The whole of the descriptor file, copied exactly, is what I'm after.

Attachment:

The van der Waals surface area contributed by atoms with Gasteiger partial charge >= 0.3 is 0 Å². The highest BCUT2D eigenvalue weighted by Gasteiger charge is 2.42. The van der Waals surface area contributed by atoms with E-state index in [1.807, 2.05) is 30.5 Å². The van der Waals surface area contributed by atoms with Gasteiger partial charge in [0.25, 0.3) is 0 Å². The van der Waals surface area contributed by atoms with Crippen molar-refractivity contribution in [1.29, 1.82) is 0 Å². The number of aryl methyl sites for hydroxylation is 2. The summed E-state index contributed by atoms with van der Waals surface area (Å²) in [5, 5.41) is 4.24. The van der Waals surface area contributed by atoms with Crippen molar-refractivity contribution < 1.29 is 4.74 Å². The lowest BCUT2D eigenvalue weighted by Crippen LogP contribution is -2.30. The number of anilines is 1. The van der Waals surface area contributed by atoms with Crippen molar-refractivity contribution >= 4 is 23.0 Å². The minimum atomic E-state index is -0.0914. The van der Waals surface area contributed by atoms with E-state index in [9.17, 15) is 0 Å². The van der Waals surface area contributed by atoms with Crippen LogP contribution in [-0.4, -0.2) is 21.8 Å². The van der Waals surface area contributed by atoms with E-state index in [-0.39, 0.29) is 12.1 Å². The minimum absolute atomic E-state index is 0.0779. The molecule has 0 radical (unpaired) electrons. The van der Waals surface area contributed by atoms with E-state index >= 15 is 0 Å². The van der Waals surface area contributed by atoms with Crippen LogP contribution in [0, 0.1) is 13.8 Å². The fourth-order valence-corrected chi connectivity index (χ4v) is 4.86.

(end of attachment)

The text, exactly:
The van der Waals surface area contributed by atoms with Gasteiger partial charge >= 0.3 is 0 Å². The highest BCUT2D eigenvalue weighted by Gasteiger charge is 2.42. The van der Waals surface area contributed by atoms with E-state index in [1.807, 2.05) is 30.5 Å². The van der Waals surface area contributed by atoms with Gasteiger partial charge in [0.25, 0.3) is 0 Å². The van der Waals surface area contributed by atoms with Crippen molar-refractivity contribution in [1.29, 1.82) is 0 Å². The number of aryl methyl sites for hydroxylation is 2. The summed E-state index contributed by atoms with van der Waals surface area (Å²) in [5, 5.41) is 4.24. The van der Waals surface area contributed by atoms with Crippen molar-refractivity contribution < 1.29 is 4.74 Å². The lowest BCUT2D eigenvalue weighted by Crippen LogP contribution is -2.30. The number of anilines is 1. The van der Waals surface area contributed by atoms with Crippen molar-refractivity contribution >= 4 is 23.0 Å². The minimum atomic E-state index is -0.0914. The van der Waals surface area contributed by atoms with E-state index in [9.17, 15) is 0 Å². The van der Waals surface area contributed by atoms with Crippen LogP contribution in [-0.4, -0.2) is 21.8 Å². The van der Waals surface area contributed by atoms with E-state index in [-0.39, 0.29) is 12.1 Å². The minimum absolute atomic E-state index is 0.0779. The molecule has 0 radical (unpaired) electrons. The van der Waals surface area contributed by atoms with E-state index >= 15 is 0 Å². The van der Waals surface area contributed by atoms with Crippen LogP contribution in [0, 0.1) is 13.8 Å². The fourth-order valence-corrected chi connectivity index (χ4v) is 4.86.